Neuroleptic malignant syndrome is characterized by altered mental status, muscle rigidity, hyperthermia, and autonomic hyperactivity that occur when certain neuroleptic drugs are used. Clinically, neuroleptic malignant syndrome resembles malignant hyperthermia. Diagnosis is clinical. Treatment is aggressive supportive care.
Among patients taking neuroleptic drugs, about 0.02 to 3% develop neuroleptic malignant syndrome. Patients of all ages can be affected.
Many antipsychotics and antiemetics can be causative (see see Drugs That Can Cause Neuroleptic Malignant Syndrome). The factor common to all drug causes is a decrease in dopaminergic transmission; however, the reaction is not allergic but rather idiosyncratic. Etiology and mechanism are unknown. Risk factors appear to include high drug doses, rapid dose increases, parenteral administration, and switching from one potentially causative drug to another.
Neuroleptic malignant syndrome can also occur in patients withdrawing from levodopa or dopamine agonists.
Symptoms and Signs
Symptoms begin most often during the first 2 wk of treatment but may occur earlier or after many years.
The 4 characteristic symptoms usually develop over a few days and often in the following order:
The diagnosis should be suspected based on clinical findings. Early manifestations can be missed because mental status changes may be overlooked or dismissed in patients with psychosis.
Other disorders can cause similar findings. For example:
There are no confirmatory tests, but patients should have testing for complications, including serum electrolytes, BUN, creatinine, glucose, Ca, Mg, and CK, urine myoglobin, and usually neuroimaging and CSF analysis. EEG may be done to exclude nonconvulsive status epilepticus.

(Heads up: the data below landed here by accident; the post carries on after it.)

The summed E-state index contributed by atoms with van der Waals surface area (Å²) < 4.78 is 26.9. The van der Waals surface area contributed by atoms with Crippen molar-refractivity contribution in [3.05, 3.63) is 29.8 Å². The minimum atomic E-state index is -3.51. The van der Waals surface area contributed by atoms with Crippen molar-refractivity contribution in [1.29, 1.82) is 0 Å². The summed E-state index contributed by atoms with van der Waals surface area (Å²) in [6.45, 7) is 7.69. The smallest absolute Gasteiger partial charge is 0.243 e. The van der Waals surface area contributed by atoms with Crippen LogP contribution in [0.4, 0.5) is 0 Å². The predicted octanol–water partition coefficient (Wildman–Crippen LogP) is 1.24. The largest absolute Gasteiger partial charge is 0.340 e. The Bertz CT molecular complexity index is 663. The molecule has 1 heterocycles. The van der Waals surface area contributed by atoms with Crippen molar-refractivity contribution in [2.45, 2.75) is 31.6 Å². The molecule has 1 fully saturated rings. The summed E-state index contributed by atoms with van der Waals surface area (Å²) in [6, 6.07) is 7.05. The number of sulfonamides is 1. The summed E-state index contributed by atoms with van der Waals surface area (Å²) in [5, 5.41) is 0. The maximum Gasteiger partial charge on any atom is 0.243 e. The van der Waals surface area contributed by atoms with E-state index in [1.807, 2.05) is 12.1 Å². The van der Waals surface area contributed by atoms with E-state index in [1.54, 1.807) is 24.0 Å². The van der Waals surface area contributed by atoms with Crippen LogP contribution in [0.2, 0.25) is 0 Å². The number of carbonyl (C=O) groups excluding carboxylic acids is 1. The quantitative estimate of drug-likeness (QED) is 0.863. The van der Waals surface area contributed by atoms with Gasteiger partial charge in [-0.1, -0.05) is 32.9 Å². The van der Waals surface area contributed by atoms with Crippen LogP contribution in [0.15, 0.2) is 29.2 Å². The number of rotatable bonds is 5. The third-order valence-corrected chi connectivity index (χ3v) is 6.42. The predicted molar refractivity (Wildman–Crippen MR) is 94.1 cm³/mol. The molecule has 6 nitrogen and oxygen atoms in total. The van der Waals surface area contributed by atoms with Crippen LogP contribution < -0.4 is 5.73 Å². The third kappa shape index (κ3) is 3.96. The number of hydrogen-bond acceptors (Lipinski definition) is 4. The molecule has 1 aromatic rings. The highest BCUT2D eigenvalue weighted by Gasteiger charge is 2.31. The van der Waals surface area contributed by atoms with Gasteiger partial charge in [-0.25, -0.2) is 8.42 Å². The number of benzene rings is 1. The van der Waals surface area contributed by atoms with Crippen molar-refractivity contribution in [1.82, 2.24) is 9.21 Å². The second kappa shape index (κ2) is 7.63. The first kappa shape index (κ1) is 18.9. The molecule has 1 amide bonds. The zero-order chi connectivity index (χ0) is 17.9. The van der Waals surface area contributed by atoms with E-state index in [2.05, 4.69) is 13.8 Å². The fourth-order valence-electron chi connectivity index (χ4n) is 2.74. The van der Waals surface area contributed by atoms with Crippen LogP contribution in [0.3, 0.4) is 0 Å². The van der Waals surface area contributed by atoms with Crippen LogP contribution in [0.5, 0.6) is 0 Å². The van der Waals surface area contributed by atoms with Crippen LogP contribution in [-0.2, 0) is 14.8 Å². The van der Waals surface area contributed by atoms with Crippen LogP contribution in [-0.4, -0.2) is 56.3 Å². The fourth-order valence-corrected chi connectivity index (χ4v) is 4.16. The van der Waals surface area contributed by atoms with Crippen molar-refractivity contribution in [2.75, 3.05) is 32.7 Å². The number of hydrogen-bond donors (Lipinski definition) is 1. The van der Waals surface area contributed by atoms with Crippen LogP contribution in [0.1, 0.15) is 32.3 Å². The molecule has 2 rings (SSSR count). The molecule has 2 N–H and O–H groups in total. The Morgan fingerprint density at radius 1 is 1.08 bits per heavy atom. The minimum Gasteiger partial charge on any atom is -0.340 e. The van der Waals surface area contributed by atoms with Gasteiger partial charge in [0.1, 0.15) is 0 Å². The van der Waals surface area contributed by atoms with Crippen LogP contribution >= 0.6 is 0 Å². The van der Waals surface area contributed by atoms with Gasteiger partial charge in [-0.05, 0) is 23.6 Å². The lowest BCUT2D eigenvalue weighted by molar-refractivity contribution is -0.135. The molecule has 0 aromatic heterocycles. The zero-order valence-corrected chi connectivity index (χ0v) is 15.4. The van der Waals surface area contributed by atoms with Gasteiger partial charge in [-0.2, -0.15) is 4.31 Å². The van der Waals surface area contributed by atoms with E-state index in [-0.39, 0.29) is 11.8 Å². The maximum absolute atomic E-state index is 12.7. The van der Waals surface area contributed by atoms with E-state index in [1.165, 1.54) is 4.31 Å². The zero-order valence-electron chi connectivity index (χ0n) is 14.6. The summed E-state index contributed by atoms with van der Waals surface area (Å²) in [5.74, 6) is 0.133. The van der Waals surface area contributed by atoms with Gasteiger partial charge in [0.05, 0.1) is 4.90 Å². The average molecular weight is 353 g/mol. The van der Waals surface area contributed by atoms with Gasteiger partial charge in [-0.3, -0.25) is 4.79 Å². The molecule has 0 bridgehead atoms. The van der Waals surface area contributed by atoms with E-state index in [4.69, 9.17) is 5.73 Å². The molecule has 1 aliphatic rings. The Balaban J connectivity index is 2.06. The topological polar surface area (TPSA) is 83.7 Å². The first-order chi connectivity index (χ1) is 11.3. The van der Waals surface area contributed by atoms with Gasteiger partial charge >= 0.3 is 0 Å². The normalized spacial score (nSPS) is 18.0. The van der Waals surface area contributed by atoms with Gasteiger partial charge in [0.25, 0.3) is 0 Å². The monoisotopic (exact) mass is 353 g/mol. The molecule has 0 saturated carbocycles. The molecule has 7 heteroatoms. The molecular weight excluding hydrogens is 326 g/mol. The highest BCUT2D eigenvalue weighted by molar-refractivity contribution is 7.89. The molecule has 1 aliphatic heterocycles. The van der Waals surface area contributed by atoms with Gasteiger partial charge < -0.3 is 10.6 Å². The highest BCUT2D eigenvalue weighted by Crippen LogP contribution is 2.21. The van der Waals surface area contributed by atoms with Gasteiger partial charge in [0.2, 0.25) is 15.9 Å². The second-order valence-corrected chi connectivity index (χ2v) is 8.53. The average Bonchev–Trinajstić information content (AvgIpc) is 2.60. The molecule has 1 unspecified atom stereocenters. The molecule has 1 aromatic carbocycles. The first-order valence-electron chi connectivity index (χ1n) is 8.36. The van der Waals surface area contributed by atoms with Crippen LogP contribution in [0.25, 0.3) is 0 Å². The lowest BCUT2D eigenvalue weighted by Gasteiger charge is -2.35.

The causative drug is stopped and complications are treated supportively, usually in an ICU. Severe hyperthermia is treated very aggressively, mainly with physical cooling (see Treatment). Some patients may require tracheal intubation and induced coma. Benzodiazepines, given IV in high doses, can be used to control agitation. Adjunctive drug therapy can be used, although efficacy has not been shown in clinical trials. Dantrolene (0.25 to 2 mg/kg IV q 6 to 12 h; maximum of 10 mg/kg/24 h) can be given for hyperthermia. Bromocriptine (2.5 mg q 6 to 8 h) or, alternatively, amantadine (100 to 200 mg q 12 h) can be given po or via NGT to help restore some dopaminergic activity. This condition may not respond to even rapid and aggressive therapy, and mortality in treated cases is about 10 to 20%.
Last full review/revision February 2010 by James P. Knochel, MD
Content last modified September 2013